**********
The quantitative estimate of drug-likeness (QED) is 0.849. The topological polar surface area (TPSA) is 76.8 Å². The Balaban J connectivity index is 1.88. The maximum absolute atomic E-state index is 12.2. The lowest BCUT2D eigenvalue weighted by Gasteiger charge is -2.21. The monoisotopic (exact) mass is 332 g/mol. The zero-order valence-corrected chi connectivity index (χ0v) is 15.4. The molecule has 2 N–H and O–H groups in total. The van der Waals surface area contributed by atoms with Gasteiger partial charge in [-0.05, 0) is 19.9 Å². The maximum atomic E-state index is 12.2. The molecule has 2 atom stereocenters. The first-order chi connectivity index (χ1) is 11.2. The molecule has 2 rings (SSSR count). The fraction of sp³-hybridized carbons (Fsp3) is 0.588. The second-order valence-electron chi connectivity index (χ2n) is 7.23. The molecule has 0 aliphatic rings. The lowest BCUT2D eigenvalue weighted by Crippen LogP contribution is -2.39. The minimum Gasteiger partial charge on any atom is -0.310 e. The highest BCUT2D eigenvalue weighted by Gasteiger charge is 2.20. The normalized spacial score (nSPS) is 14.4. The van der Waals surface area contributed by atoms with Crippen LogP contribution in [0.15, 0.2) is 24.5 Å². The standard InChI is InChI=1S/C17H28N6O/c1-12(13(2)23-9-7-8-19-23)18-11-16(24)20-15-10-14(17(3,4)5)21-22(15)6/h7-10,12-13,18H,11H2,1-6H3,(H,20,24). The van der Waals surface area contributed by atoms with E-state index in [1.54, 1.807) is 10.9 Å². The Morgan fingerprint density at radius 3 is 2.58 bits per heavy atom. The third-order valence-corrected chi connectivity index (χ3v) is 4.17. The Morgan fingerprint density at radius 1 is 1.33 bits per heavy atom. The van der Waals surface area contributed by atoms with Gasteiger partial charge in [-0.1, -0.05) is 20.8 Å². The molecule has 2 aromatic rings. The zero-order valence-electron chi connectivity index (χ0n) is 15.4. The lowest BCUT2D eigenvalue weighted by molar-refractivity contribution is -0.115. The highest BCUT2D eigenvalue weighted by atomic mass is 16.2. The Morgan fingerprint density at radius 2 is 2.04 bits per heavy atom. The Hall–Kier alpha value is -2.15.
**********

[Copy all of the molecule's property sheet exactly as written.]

The quantitative estimate of drug-likeness (QED) is 0.849. The topological polar surface area (TPSA) is 76.8 Å². The Balaban J connectivity index is 1.88. The maximum absolute atomic E-state index is 12.2. The lowest BCUT2D eigenvalue weighted by Gasteiger charge is -2.21. The monoisotopic (exact) mass is 332 g/mol. The zero-order valence-corrected chi connectivity index (χ0v) is 15.4. The molecule has 2 N–H and O–H groups in total. The van der Waals surface area contributed by atoms with Gasteiger partial charge in [-0.05, 0) is 19.9 Å². The maximum atomic E-state index is 12.2. The molecule has 2 atom stereocenters. The first-order chi connectivity index (χ1) is 11.2. The molecule has 2 rings (SSSR count). The fraction of sp³-hybridized carbons (Fsp3) is 0.588. The second-order valence-electron chi connectivity index (χ2n) is 7.23. The molecule has 0 aliphatic rings. The lowest BCUT2D eigenvalue weighted by Crippen LogP contribution is -2.39. The minimum Gasteiger partial charge on any atom is -0.310 e. The highest BCUT2D eigenvalue weighted by Gasteiger charge is 2.20. The normalized spacial score (nSPS) is 14.4. The van der Waals surface area contributed by atoms with Crippen LogP contribution in [0.15, 0.2) is 24.5 Å². The standard InChI is InChI=1S/C17H28N6O/c1-12(13(2)23-9-7-8-19-23)18-11-16(24)20-15-10-14(17(3,4)5)21-22(15)6/h7-10,12-13,18H,11H2,1-6H3,(H,20,24). The van der Waals surface area contributed by atoms with E-state index in [1.54, 1.807) is 10.9 Å². The Morgan fingerprint density at radius 3 is 2.58 bits per heavy atom. The third-order valence-corrected chi connectivity index (χ3v) is 4.17. The Morgan fingerprint density at radius 1 is 1.33 bits per heavy atom. The van der Waals surface area contributed by atoms with Gasteiger partial charge in [-0.1, -0.05) is 20.8 Å². The molecule has 2 aromatic rings. The zero-order valence-electron chi connectivity index (χ0n) is 15.4. The lowest BCUT2D eigenvalue weighted by molar-refractivity contribution is -0.115. The highest BCUT2D eigenvalue weighted by atomic mass is 16.2. The Morgan fingerprint density at radius 2 is 2.04 bits per heavy atom. The Hall–Kier alpha value is -2.15.